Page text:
Air pollution forced schools to close on Sunday in parts of Iran including Tehran, as the capital lay under a thick cloud of smog considered hazardous to health.

The pollution level in the capital was “unhealthy for sensitive groups” and officials warned the young, elderly and people with respiratory illnesses to stay indoors, with sporting activities suspended.

The decision to shut schools in the capital was announced late Saturday by Deputy Gov. Mohammad Taghizadeh, after a meeting of an emergency committee on air pollution.

“All of (Tehran) province’s schools except for Firuzkuh and Damavand counties are closed for Sunday,” he said, quoted by state news agency IRNA.

Schools in the capital will close on Monday, the third day of the Iranian working week, he added later in a state TV interview.

An “odd-even” traffic scheme based on vehicles’ registration numbers was imposed to restrict traffic in the capital, IRNA reported.

Trucks were banned outright in Tehran province.

Taghizadeh added that all activities at Tehran province’s numerous sand quarries would also be halted.

Schools were also closed in the northern province of Alborz and in the central cities of Qom and Arak, IRNA reported.

“We are forced to live with and tolerate this situation,” a Tehrani dentist, giving her name as Iran, told AFP.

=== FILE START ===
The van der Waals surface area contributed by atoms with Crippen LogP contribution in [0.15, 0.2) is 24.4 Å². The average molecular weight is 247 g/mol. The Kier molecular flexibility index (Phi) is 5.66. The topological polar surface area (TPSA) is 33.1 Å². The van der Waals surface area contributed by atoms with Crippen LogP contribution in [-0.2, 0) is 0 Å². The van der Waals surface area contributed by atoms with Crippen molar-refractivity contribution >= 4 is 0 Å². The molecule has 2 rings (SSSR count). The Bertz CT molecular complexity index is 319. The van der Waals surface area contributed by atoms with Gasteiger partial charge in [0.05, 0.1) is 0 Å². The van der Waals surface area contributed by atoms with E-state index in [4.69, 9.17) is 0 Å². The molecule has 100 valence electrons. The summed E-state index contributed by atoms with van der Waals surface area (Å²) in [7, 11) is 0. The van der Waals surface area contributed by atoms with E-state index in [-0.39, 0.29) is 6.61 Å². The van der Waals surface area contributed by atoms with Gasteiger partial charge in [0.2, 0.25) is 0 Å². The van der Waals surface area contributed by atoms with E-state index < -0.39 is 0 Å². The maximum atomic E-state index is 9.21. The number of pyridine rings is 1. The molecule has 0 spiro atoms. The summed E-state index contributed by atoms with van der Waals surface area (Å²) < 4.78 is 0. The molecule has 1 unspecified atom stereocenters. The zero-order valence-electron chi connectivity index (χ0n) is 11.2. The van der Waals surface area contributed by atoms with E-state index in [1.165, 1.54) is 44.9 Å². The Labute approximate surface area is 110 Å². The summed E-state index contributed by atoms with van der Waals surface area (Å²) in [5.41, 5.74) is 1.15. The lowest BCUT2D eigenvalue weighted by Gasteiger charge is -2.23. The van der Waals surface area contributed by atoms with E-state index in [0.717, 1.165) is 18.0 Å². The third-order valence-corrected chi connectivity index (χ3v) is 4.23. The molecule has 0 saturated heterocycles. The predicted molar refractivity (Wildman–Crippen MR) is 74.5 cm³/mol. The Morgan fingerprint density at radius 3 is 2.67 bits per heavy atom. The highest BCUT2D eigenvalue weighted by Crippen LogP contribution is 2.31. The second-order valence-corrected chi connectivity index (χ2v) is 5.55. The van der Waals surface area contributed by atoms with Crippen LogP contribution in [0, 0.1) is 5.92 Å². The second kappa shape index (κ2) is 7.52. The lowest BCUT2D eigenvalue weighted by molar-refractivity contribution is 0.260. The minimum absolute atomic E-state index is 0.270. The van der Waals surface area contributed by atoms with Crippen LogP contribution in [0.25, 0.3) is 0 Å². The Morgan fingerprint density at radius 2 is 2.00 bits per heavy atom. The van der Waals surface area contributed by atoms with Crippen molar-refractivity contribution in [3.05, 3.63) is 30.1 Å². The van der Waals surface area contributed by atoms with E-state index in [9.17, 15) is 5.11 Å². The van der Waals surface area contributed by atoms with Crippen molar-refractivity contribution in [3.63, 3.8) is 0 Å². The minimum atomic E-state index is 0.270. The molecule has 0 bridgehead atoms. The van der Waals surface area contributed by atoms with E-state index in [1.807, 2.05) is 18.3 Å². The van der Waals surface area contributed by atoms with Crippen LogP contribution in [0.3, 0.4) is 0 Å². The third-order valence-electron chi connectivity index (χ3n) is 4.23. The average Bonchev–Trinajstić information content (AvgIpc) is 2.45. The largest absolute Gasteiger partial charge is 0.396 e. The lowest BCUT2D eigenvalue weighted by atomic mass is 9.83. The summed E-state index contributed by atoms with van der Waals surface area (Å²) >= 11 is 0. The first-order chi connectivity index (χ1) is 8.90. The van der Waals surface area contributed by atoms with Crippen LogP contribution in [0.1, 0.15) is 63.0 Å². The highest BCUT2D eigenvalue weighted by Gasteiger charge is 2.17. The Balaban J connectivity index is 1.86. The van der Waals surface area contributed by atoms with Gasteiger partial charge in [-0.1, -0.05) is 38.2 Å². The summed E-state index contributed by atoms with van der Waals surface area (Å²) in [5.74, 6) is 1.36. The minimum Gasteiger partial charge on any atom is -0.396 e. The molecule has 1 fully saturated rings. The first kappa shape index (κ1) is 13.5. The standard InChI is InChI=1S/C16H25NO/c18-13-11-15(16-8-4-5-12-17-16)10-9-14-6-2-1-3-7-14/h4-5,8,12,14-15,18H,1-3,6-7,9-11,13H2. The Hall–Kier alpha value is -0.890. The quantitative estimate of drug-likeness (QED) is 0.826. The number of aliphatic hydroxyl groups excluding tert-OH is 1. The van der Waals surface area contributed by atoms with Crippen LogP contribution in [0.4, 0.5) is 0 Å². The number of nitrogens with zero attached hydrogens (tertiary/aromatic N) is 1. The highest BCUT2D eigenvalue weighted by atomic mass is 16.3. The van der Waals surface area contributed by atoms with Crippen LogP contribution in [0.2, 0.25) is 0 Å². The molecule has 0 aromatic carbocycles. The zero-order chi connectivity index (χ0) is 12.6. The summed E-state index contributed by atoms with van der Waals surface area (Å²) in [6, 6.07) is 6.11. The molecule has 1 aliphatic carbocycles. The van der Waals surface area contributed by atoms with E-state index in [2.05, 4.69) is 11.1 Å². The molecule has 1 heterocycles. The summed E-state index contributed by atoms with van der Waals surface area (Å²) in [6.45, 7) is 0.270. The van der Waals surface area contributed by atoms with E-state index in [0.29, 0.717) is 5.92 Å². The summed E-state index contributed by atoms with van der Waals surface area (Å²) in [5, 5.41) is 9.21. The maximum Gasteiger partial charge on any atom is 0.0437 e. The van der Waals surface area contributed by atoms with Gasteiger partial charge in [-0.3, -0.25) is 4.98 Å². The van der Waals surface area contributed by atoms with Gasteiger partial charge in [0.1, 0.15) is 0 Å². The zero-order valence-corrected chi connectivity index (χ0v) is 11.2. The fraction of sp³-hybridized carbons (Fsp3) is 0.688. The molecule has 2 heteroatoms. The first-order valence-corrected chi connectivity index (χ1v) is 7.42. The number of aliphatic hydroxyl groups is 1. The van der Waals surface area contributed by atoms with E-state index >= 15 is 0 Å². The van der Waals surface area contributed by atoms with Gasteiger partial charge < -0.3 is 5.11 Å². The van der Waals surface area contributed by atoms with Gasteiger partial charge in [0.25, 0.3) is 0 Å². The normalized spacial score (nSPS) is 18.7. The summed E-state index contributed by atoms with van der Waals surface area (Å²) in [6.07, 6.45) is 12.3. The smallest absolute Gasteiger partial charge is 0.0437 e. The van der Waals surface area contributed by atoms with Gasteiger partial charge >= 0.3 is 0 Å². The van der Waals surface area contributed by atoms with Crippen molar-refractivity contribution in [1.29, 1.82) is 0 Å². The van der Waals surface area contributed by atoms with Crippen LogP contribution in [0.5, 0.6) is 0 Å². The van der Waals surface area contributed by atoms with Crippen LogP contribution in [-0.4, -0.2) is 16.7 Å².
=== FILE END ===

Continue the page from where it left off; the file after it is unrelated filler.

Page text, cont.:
“I think no one does their job properly in this country, be it the authorities or the people,” she added, fumbling with a white mask, worn commonly on the capital’s polluted days.

A gray cloud hung over Tehran on Sunday, obstructing the view of the mountains overlooking the city to the north.

Average airborne concentration of the finest and most hazardous particles (PM2.5) was at 145 micrograms per cubic meter for the 24 hours until Sunday noon, according to government website air.tehran.ir.

That is close to six times the World Health Organization’s recommended maximum of 25 micrograms per m3.

Tehran citizens AFP talked to blamed the authorities for rampant construction and lack of public transport diversification, leading to continuous pollution in the capital.

“As long as officials sit in cars with grey-tinted glass, they don’t realise there’s air pollution. Once they sit in cars like mine, they’ll know the air is polluted and something must be done,” said Mohammad, a taxi driver.

He said the solution is the “electrification of public transport” such as buses and taxis and expanding Tehran’s usually crammed metro.

For the Tehrani Reza, the main suspect is the municipality because of “the construction permits given without considering that there must be green spaces, too.”

To them, “money comes before citizens’ health,” Reza said.

The problem worsens in Tehran during winter, when cold air and a lack of wind traps hazardous smog over the city for days on end, a phenomenon known as thermal inversion.

Most of the city’s pollution is caused by heavy vehicles, motorbikes, refineries and power plants, according to a World Bank report released last year.

“We can’t do anything but wait for wind to blow or rain to fall,” said student Bardia Danaie.

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